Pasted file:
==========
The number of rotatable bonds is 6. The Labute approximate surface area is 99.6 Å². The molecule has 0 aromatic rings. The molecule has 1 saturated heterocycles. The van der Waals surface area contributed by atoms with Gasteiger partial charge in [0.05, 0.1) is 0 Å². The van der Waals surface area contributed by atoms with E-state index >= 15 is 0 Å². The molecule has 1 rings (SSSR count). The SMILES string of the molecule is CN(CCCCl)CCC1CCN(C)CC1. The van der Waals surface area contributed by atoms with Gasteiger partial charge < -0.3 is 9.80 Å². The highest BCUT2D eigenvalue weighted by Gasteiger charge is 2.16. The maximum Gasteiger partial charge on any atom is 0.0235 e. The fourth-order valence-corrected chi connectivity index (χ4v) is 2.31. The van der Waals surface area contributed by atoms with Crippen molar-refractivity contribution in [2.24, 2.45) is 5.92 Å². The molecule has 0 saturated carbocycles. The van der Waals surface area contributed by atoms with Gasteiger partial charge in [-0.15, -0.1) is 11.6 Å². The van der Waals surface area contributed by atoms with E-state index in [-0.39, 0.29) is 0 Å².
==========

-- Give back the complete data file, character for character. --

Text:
The number of rotatable bonds is 6. The Labute approximate surface area is 99.6 Å². The molecule has 0 aromatic rings. The molecule has 1 saturated heterocycles. The van der Waals surface area contributed by atoms with Gasteiger partial charge in [0.05, 0.1) is 0 Å². The van der Waals surface area contributed by atoms with E-state index >= 15 is 0 Å². The molecule has 1 rings (SSSR count). The SMILES string of the molecule is CN(CCCCl)CCC1CCN(C)CC1. The van der Waals surface area contributed by atoms with Gasteiger partial charge < -0.3 is 9.80 Å². The highest BCUT2D eigenvalue weighted by Gasteiger charge is 2.16. The maximum Gasteiger partial charge on any atom is 0.0235 e. The fourth-order valence-corrected chi connectivity index (χ4v) is 2.31. The van der Waals surface area contributed by atoms with Crippen molar-refractivity contribution in [2.24, 2.45) is 5.92 Å². The molecule has 0 saturated carbocycles. The van der Waals surface area contributed by atoms with Gasteiger partial charge in [-0.15, -0.1) is 11.6 Å². The van der Waals surface area contributed by atoms with E-state index in [-0.39, 0.29) is 0 Å².